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April 8, 2020

Watsonville celebrates World Wetlands Day

WATSONVILLE—Scores of volunteers flowed into the area of upper Struve Slough early Saturday morning to participate in World Wetlands Day.

The international celebration, now in its 12th year, aims to raise awareness of the importance of wetlands and commemorates the signing of the Convention on Wetlands on Feb. 2, 1971 in Ramsar, Iran. 

Watsonville Wetlands Watch organizes the event every year. Volunteers from the organization and the community help plant trees and other plants while learning about how the ecosystem helps humans, animals and the environment. 

“Wetlands are the most important ecosystem we have,” said Watsonville Wetlands Watch Executive Director Jonathan Pilch. “I think it’s vital that people know that, especially to a community living so close to them.”

A large amount of volunteers had already arrived long before planting began on Saturday morning. Families took part in educational activities and crafts before eventually gathering further down the trail.

Children participate in a drawing activity Saturday morning during Watsonville’s celebration of World Wetlands Day. —Johanna Miller/The Pajaronian

With the backdrop of upper Struve Slough, Pilch welcomed guests and explained what they would be doing. Assisting him was Nancy Porto, Bilingual Outreach Coordinator at the City of Watsonville.s

“It is so important that people here in Watsonville learn about the wetlands,” Porto said. “Also, just spending time in places like this, outside.. it promotes health and wellness.”

Porto added that Watsonville’s many sloughs attract people from all over the world to view wildlife—especially for events like the Monterey Bay Birding Festival.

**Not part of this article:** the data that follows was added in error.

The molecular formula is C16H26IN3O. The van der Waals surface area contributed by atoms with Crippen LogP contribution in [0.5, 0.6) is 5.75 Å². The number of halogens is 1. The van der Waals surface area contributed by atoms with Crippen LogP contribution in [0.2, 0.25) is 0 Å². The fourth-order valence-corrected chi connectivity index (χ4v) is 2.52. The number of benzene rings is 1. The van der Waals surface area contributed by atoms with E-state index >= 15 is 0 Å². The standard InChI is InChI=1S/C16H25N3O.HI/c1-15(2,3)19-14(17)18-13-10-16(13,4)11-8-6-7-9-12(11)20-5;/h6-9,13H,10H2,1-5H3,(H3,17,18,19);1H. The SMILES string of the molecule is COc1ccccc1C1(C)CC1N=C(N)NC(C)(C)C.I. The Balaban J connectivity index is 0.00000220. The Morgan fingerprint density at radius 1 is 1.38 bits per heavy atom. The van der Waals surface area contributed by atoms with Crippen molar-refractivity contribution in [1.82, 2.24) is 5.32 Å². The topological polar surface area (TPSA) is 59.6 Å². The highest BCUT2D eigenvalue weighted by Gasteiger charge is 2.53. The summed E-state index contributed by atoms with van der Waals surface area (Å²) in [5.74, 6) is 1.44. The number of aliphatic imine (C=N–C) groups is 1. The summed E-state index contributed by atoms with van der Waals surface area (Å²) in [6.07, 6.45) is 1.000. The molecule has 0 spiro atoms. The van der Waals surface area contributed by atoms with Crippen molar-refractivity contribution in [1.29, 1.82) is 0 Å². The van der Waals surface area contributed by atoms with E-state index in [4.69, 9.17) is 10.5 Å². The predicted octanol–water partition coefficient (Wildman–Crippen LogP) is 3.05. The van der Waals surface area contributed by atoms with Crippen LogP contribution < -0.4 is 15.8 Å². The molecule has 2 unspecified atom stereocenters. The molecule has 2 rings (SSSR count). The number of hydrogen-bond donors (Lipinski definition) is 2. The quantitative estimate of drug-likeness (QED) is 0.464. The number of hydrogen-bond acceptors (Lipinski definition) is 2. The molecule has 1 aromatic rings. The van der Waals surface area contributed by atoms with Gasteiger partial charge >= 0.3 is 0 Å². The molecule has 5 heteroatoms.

“They come here to see the birds who migrate through… and who call this home,” she said. “That says a lot. We have something incredible here that needs to be protected.”

Pilch also alluded to the Pajaro Valley’s many migratory and native birds, including its rare pair of nesting bald eagles that have been spotted near Harkins Slough in recent years. This is testament to the strength of this type of ecosystem, he said.

“Close to 90 percent of the wetlands in California have disappeared [in the last 150 years],” Pilch said. “But the great thing is… they have this incredible ability to bounce back, to rebound. [The eagles] returning are proof.”

Young Watsonville Wetlands Watch volunteers guided cars on Main Street to the World Wetlands Day celebration at Upper Struve Slough on Saturday morning. —photo by Johanna Miller/The Pajaronian

Pilch said he was glad to see so many Watsonville residents taking part in Saturday’s event.

“It’s great to see so many people here so early,” he said. “And more keep coming. We have great weather, the mood is positive. I think it’s going to be a wonderful day.”

Between 300 and 400 volunteers ended up planting over 1,000 plants and 16 larger trees in the slough and Hope Park.

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Volunteers get down into the soil to plant on the banks of Struve Slough. —contributed photo
Johanna Miller
Johanna Miller
Reporter Johanna Miller grew up in Watsonville, attending local public schools and Cabrillo College before transferring to Pacific University Oregon to study English and Media. She covers the arts, business and agriculture.


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